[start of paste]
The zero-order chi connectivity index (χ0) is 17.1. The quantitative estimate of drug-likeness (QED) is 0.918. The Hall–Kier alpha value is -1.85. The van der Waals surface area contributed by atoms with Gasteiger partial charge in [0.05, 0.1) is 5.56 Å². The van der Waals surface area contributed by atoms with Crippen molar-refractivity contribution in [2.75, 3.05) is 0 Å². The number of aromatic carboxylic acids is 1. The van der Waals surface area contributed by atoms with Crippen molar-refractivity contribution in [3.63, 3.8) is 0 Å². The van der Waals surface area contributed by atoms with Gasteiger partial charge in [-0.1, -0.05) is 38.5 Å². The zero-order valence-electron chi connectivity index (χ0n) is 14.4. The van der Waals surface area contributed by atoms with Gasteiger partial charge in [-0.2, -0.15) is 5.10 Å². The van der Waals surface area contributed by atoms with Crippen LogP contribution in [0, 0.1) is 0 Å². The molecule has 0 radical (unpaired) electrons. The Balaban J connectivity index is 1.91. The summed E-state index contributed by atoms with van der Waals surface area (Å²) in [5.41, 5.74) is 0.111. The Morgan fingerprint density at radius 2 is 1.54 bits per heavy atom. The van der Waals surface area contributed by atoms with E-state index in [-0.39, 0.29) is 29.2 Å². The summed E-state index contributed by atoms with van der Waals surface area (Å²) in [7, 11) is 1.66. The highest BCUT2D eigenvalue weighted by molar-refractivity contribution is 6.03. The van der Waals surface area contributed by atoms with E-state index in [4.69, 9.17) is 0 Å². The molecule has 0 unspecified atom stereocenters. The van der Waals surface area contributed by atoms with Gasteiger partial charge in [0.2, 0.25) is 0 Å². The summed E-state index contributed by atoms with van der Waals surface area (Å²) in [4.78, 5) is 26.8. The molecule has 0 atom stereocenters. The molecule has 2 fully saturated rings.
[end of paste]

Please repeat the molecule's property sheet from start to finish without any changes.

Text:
The zero-order chi connectivity index (χ0) is 17.1. The quantitative estimate of drug-likeness (QED) is 0.918. The Hall–Kier alpha value is -1.85. The van der Waals surface area contributed by atoms with Gasteiger partial charge in [0.05, 0.1) is 5.56 Å². The van der Waals surface area contributed by atoms with Crippen molar-refractivity contribution in [2.75, 3.05) is 0 Å². The number of aromatic carboxylic acids is 1. The van der Waals surface area contributed by atoms with Crippen molar-refractivity contribution in [3.63, 3.8) is 0 Å². The van der Waals surface area contributed by atoms with Gasteiger partial charge in [-0.1, -0.05) is 38.5 Å². The zero-order valence-electron chi connectivity index (χ0n) is 14.4. The van der Waals surface area contributed by atoms with Gasteiger partial charge in [-0.2, -0.15) is 5.10 Å². The van der Waals surface area contributed by atoms with Crippen LogP contribution in [0, 0.1) is 0 Å². The molecule has 0 radical (unpaired) electrons. The Balaban J connectivity index is 1.91. The summed E-state index contributed by atoms with van der Waals surface area (Å²) in [5.41, 5.74) is 0.111. The Morgan fingerprint density at radius 2 is 1.54 bits per heavy atom. The van der Waals surface area contributed by atoms with E-state index in [-0.39, 0.29) is 29.2 Å². The summed E-state index contributed by atoms with van der Waals surface area (Å²) in [7, 11) is 1.66. The highest BCUT2D eigenvalue weighted by molar-refractivity contribution is 6.03. The van der Waals surface area contributed by atoms with E-state index in [4.69, 9.17) is 0 Å². The molecule has 0 unspecified atom stereocenters. The van der Waals surface area contributed by atoms with Gasteiger partial charge in [0.2, 0.25) is 0 Å². The summed E-state index contributed by atoms with van der Waals surface area (Å²) in [4.78, 5) is 26.8. The molecule has 0 atom stereocenters. The molecule has 2 fully saturated rings.